Life Sciences and Innovation
Personally, I believe that it is an exciting time to be in the biotechnology and life sciences industry. Truly, our understanding of human biology, disease mechanisms, viral interactions, and treatment methods has never been greater. Through a constant focus on innovation and excellence, we are becoming better armed to translate scientific discoveries into new healthcare solutions: enabling patients to live longer, while also increasing quality of life. While many of these scientific advancements may not be directly visible to the greater population, laboratories, institutions and scientific communities are constantly giving birth to the next wave of technological and medical progress.
Innovation is the lifeblood of the life sciences industry. This realm is based on the application of incredible discoveries that we are making every day, to treat our most aggressive and deadly illnesses and conditions in ways that had once been deemed impossible. Institutions such as the University of California: San Francisco, the J. Craig Venter Institute, the Fred Hutchinson Cancer Research Center, and Stanford University are only a small selection of the trendsetters currently helping to make our lives better. We live in a time of major scientific advancements that are happening on a daily basis. Innovative thinking surrounding the application of these developments and the commercial development and international distribution of treatment methods are both challenges that define innovation itself.
In many ways, California is helping to lead and shape the life sciences industry. California is perhaps the most innovative state in the country – perhaps, in the world. The local economy itself is based on innovation: heavily invested in information technology, aerospace engineering, and the life sciences. Scientists, doctors, academics, entrepreneurs, investors and risk takers all gravitate towards California, because of its inspiring and surprising community: a community that breeds ideas and spawns action. By creating and supporting world-class academic institutions and research facilities here, our industry has been able to thrive. This knowledge center creates an abundance of scientific and medical discoveries every year and seems to be steadily increasing.
Being originally from Vancouver, I can really see the potential Canada has in harnessing this same innovative mantra. The discovery of insulin, t-cell receptors, site-based mutagenesis, the characterization of free radicals, and the mapping of the visual cortex of the brain were all accomplished by Canadians. However, our once healthy biotech and life sciences industry in British Columbia has all but vanished. While some companies were simply sold off and exported, others were left to wither away and become obsolete. There are many factors here that can be seen as influencing this decline in Canadian medical and biological advancements:
There needs to be additional emphasis on integrating and having academic institutions to bridge the research and development pipeline. Leading academic institutions fostering partnership with industry can lead to an ever-growing synergy of discovery and commercialization. Investment is another critical factor: not only equity investment but a significant investment in the community, including giving to service and school systems – what I call Academic Equity – in order to provide an incentive and return for the academic institutions. These types of initiatives would continue to foster and grow an educated workforce that will feed and support the high tech jobs Canada has. Supporting the academic bridge may lead to an incubation program, as pharmaceutical companies continue to look for new ways to source early-stage innovation.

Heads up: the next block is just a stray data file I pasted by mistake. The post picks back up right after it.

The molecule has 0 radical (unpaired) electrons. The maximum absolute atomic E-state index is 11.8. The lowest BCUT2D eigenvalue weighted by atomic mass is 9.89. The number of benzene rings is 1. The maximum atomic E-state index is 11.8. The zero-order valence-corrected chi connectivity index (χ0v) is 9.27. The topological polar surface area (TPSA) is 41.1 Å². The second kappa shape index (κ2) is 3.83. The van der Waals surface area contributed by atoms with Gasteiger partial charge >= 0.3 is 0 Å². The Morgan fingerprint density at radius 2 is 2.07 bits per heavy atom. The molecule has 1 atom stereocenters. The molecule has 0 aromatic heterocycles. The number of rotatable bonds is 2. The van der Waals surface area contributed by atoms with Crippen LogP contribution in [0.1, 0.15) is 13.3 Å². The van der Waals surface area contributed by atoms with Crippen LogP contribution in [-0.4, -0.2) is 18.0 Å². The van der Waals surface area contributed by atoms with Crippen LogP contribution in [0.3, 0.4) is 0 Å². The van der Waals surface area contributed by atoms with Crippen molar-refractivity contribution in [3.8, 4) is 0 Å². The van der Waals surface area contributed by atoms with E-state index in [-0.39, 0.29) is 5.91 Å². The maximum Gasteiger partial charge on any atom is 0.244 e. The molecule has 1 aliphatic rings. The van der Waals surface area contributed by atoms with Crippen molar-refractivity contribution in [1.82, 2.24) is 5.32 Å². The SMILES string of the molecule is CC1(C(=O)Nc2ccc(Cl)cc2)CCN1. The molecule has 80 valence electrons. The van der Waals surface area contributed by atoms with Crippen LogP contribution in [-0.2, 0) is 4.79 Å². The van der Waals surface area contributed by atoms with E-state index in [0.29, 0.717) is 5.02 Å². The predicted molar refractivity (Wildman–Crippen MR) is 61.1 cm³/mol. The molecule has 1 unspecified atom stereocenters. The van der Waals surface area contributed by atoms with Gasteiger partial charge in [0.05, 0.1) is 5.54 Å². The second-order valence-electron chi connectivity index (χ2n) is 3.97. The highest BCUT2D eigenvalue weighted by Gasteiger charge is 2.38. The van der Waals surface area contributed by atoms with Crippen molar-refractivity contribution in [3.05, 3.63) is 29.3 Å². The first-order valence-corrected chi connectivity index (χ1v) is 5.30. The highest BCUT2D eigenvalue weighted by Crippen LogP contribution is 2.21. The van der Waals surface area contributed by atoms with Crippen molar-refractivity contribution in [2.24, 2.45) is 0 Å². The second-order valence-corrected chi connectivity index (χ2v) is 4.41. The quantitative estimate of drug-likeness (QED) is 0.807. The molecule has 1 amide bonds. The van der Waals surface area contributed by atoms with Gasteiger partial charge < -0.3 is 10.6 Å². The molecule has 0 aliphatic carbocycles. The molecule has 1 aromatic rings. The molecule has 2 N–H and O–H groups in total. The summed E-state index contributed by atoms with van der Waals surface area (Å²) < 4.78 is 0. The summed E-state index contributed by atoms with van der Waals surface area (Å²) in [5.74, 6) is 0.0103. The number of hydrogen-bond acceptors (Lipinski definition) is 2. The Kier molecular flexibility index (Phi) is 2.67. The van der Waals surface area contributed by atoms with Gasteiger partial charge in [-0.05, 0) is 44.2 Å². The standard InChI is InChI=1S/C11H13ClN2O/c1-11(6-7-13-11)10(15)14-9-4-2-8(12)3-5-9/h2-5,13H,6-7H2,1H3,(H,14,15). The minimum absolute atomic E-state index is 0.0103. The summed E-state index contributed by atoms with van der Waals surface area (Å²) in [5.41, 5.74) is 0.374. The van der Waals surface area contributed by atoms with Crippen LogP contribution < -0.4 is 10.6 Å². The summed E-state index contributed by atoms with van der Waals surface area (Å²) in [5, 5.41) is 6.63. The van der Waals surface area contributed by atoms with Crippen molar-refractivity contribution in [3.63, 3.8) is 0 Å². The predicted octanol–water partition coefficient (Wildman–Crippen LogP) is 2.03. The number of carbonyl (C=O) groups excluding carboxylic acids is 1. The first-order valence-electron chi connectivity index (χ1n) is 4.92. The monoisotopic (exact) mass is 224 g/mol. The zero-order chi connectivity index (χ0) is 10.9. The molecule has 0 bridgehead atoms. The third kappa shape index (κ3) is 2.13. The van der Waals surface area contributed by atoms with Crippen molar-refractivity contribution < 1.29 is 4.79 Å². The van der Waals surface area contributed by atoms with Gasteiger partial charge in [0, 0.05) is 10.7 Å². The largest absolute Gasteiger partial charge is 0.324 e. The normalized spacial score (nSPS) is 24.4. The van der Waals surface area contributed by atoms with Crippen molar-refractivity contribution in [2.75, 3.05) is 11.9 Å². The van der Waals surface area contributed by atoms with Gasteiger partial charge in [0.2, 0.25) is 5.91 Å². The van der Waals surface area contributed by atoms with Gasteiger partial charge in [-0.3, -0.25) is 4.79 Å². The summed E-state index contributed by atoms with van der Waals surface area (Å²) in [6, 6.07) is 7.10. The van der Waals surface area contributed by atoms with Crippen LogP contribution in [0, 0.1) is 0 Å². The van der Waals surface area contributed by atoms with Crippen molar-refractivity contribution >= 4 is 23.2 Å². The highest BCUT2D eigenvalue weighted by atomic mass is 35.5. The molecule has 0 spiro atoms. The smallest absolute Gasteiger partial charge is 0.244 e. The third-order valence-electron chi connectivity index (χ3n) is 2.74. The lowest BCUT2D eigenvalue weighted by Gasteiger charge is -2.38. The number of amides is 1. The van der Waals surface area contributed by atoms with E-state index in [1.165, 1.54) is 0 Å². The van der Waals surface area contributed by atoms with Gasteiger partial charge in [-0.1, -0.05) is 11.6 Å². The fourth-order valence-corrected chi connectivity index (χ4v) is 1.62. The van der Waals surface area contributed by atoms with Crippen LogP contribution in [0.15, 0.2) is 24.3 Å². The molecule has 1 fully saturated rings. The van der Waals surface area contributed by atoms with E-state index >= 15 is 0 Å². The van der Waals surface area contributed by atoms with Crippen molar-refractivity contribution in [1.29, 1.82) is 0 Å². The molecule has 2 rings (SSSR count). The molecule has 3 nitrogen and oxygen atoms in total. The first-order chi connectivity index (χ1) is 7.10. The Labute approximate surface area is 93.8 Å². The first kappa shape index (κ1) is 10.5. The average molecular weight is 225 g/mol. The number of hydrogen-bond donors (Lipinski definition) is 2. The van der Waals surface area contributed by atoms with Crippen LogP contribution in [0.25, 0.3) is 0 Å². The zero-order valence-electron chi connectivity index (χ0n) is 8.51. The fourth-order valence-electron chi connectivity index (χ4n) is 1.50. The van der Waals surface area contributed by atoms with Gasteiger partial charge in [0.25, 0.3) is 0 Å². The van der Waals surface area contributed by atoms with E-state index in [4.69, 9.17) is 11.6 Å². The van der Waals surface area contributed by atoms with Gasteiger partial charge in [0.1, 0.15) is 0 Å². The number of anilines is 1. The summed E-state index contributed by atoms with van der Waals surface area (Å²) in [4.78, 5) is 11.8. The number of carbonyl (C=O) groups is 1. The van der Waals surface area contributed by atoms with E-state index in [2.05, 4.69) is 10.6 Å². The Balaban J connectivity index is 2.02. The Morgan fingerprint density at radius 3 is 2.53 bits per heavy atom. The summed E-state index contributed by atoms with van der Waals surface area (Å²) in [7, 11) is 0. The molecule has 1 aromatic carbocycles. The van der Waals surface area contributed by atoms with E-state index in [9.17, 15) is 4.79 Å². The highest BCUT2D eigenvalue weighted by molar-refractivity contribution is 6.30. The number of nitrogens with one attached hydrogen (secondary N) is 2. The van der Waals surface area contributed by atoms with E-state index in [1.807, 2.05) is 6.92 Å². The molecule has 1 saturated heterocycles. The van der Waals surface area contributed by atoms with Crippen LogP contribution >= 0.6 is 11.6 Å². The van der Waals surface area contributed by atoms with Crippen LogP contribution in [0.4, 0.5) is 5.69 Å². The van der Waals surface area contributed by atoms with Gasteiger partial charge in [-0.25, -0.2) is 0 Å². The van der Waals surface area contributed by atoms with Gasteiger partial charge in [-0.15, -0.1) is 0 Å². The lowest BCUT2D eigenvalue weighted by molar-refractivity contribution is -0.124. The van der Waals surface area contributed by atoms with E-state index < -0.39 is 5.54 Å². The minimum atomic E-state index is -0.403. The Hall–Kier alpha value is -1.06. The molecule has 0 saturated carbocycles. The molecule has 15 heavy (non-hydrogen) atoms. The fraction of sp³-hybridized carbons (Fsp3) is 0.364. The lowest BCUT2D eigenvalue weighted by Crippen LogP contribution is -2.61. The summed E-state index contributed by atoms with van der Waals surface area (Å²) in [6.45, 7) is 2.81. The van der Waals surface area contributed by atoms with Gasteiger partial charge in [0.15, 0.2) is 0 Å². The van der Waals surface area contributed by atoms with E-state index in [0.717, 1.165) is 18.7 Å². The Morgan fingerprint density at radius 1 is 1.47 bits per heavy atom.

There needs to be an understanding and consensus that the life sciences industry is a high-risk industry with a long cycle. To create a new therapeutic option, many companies will have invested $1B and 10-15 years. There needs to be the understanding at the government level that these companies are bringing revenue and value in a different fashion. The government can play a role that provides safety or cushion, such as providing small business incentives that can be very helpful, as many healthcare companies are very sensitive to, and can be helped by, supportive policy changes. Almost every small company has or is in the process of needing grant funding. Many Canadian companies even consider applying for grants south of the border. This is a critical bridge to translating academic research into companies that can attract VC funding. In the US, NIH funds innovation. In Canada, that is the NRC and its several branches. The funding from these organizations is a government investment and, the more there is available, the more research opportunities it creates. This must continue, if we want to improve the lives of patients and the health of the nation.
Private Sector Role
Policies, government funding, safety nets, and grants provide confidence to the private sector, not to mention more jobs and a more robust industry to invest. This is a part of the natural cycle of innovation. These activities will serve as an important anchor for the attraction of interactions with VCs and investors for initiating start-up biotechs and potential funding.
As noted, Canadians have played a key role in the discovery, innovation and commercialization of biotech. However, what was once an extremely successful industry will need to focus on the potential solutions above, in order to reinvigorate the industry. As a proud Canadian, I would like to see both public and private sectors working together, to once again make life sciences and innovation a cornerstone of the Canadian economy.